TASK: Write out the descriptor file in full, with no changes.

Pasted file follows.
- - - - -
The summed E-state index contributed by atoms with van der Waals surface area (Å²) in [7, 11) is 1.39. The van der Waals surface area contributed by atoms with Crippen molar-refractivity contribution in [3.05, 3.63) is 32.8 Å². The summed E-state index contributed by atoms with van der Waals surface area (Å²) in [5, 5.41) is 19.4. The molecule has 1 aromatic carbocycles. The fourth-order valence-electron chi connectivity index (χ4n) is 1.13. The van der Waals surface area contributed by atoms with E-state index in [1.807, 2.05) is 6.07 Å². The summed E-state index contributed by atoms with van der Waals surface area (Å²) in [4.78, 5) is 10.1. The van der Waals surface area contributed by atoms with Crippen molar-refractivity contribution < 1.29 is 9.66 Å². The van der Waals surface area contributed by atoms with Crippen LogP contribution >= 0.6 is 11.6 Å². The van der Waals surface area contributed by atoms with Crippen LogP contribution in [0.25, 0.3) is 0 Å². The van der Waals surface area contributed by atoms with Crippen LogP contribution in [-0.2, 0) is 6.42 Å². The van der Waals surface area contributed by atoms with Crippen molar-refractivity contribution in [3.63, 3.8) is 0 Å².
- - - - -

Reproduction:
The summed E-state index contributed by atoms with van der Waals surface area (Å²) in [7, 11) is 1.39. The van der Waals surface area contributed by atoms with Crippen molar-refractivity contribution in [3.05, 3.63) is 32.8 Å². The summed E-state index contributed by atoms with van der Waals surface area (Å²) in [5, 5.41) is 19.4. The molecule has 1 aromatic carbocycles. The fourth-order valence-electron chi connectivity index (χ4n) is 1.13. The van der Waals surface area contributed by atoms with E-state index in [1.807, 2.05) is 6.07 Å². The summed E-state index contributed by atoms with van der Waals surface area (Å²) in [4.78, 5) is 10.1. The van der Waals surface area contributed by atoms with Crippen molar-refractivity contribution < 1.29 is 9.66 Å². The van der Waals surface area contributed by atoms with Crippen LogP contribution >= 0.6 is 11.6 Å². The van der Waals surface area contributed by atoms with Crippen LogP contribution in [0.25, 0.3) is 0 Å². The van der Waals surface area contributed by atoms with Crippen LogP contribution in [-0.2, 0) is 6.42 Å². The van der Waals surface area contributed by atoms with Crippen molar-refractivity contribution in [3.63, 3.8) is 0 Å².